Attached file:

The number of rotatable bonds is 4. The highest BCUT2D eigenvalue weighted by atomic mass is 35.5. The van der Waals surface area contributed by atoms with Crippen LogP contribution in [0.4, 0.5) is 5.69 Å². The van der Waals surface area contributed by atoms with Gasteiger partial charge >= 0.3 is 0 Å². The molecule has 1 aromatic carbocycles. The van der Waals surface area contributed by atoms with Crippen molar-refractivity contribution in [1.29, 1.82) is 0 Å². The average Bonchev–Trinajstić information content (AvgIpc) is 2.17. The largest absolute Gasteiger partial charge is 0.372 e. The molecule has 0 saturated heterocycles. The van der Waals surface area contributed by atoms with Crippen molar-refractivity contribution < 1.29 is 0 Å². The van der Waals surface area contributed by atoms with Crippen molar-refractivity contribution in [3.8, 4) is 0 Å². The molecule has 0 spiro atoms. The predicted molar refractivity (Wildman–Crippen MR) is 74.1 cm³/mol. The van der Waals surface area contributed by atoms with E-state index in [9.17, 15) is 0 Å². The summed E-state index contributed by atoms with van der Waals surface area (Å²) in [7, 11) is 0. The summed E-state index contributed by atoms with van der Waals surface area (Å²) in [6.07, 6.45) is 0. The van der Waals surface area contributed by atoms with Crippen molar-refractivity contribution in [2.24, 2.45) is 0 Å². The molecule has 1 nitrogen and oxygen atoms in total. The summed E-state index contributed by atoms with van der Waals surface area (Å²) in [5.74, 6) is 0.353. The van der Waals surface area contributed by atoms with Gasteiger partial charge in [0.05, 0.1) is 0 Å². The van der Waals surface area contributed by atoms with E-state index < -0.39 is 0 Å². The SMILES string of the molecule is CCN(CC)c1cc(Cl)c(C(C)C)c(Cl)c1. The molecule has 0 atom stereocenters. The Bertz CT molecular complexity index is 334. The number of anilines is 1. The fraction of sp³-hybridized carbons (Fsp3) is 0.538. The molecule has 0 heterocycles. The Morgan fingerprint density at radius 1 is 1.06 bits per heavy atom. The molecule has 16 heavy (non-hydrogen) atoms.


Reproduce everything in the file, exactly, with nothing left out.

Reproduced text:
The number of rotatable bonds is 4. The highest BCUT2D eigenvalue weighted by atomic mass is 35.5. The van der Waals surface area contributed by atoms with Crippen LogP contribution in [0.4, 0.5) is 5.69 Å². The van der Waals surface area contributed by atoms with Gasteiger partial charge >= 0.3 is 0 Å². The molecule has 1 aromatic carbocycles. The van der Waals surface area contributed by atoms with Crippen molar-refractivity contribution in [1.29, 1.82) is 0 Å². The average Bonchev–Trinajstić information content (AvgIpc) is 2.17. The largest absolute Gasteiger partial charge is 0.372 e. The molecule has 0 saturated heterocycles. The van der Waals surface area contributed by atoms with Crippen molar-refractivity contribution < 1.29 is 0 Å². The van der Waals surface area contributed by atoms with Crippen molar-refractivity contribution in [3.8, 4) is 0 Å². The molecule has 0 spiro atoms. The predicted molar refractivity (Wildman–Crippen MR) is 74.1 cm³/mol. The van der Waals surface area contributed by atoms with E-state index in [9.17, 15) is 0 Å². The summed E-state index contributed by atoms with van der Waals surface area (Å²) in [7, 11) is 0. The summed E-state index contributed by atoms with van der Waals surface area (Å²) in [6.07, 6.45) is 0. The van der Waals surface area contributed by atoms with Crippen molar-refractivity contribution in [2.24, 2.45) is 0 Å². The molecule has 1 nitrogen and oxygen atoms in total. The summed E-state index contributed by atoms with van der Waals surface area (Å²) in [5.74, 6) is 0.353. The van der Waals surface area contributed by atoms with Gasteiger partial charge in [0.05, 0.1) is 0 Å². The van der Waals surface area contributed by atoms with E-state index < -0.39 is 0 Å². The SMILES string of the molecule is CCN(CC)c1cc(Cl)c(C(C)C)c(Cl)c1. The molecule has 0 atom stereocenters. The Bertz CT molecular complexity index is 334. The number of anilines is 1. The fraction of sp³-hybridized carbons (Fsp3) is 0.538. The molecule has 0 heterocycles. The Morgan fingerprint density at radius 1 is 1.06 bits per heavy atom. The molecule has 16 heavy (non-hydrogen) atoms.